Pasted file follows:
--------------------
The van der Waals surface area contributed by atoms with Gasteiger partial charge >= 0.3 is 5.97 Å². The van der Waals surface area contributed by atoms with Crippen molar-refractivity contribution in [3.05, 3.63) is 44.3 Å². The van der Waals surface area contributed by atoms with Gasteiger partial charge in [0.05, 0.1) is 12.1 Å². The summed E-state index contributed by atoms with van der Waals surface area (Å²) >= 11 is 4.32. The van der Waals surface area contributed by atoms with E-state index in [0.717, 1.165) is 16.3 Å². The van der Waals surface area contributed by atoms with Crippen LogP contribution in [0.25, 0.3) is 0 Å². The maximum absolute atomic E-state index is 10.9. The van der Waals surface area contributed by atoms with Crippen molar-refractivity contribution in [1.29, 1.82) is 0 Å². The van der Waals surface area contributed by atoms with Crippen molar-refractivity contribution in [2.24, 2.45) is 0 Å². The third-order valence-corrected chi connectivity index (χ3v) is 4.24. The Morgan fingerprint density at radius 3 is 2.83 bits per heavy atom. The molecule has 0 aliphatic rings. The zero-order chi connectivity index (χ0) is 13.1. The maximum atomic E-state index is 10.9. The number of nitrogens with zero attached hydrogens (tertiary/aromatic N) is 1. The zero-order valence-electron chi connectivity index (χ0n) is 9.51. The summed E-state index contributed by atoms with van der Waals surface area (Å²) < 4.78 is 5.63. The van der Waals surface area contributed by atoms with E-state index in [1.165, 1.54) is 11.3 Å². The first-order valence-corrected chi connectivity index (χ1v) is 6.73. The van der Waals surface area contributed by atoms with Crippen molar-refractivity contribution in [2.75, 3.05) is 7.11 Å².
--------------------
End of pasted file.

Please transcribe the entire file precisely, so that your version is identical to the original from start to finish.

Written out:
The van der Waals surface area contributed by atoms with Gasteiger partial charge >= 0.3 is 5.97 Å². The van der Waals surface area contributed by atoms with Crippen molar-refractivity contribution in [3.05, 3.63) is 44.3 Å². The van der Waals surface area contributed by atoms with Gasteiger partial charge in [0.05, 0.1) is 12.1 Å². The summed E-state index contributed by atoms with van der Waals surface area (Å²) >= 11 is 4.32. The van der Waals surface area contributed by atoms with E-state index in [0.717, 1.165) is 16.3 Å². The van der Waals surface area contributed by atoms with Crippen LogP contribution in [0.25, 0.3) is 0 Å². The maximum absolute atomic E-state index is 10.9. The van der Waals surface area contributed by atoms with Crippen molar-refractivity contribution in [1.29, 1.82) is 0 Å². The van der Waals surface area contributed by atoms with Crippen molar-refractivity contribution in [2.24, 2.45) is 0 Å². The third-order valence-corrected chi connectivity index (χ3v) is 4.24. The Morgan fingerprint density at radius 3 is 2.83 bits per heavy atom. The molecule has 0 aliphatic rings. The zero-order chi connectivity index (χ0) is 13.1. The maximum atomic E-state index is 10.9. The number of nitrogens with zero attached hydrogens (tertiary/aromatic N) is 1. The zero-order valence-electron chi connectivity index (χ0n) is 9.51. The summed E-state index contributed by atoms with van der Waals surface area (Å²) < 4.78 is 5.63. The van der Waals surface area contributed by atoms with E-state index in [1.165, 1.54) is 11.3 Å². The first-order valence-corrected chi connectivity index (χ1v) is 6.73. The van der Waals surface area contributed by atoms with Crippen molar-refractivity contribution in [2.75, 3.05) is 7.11 Å².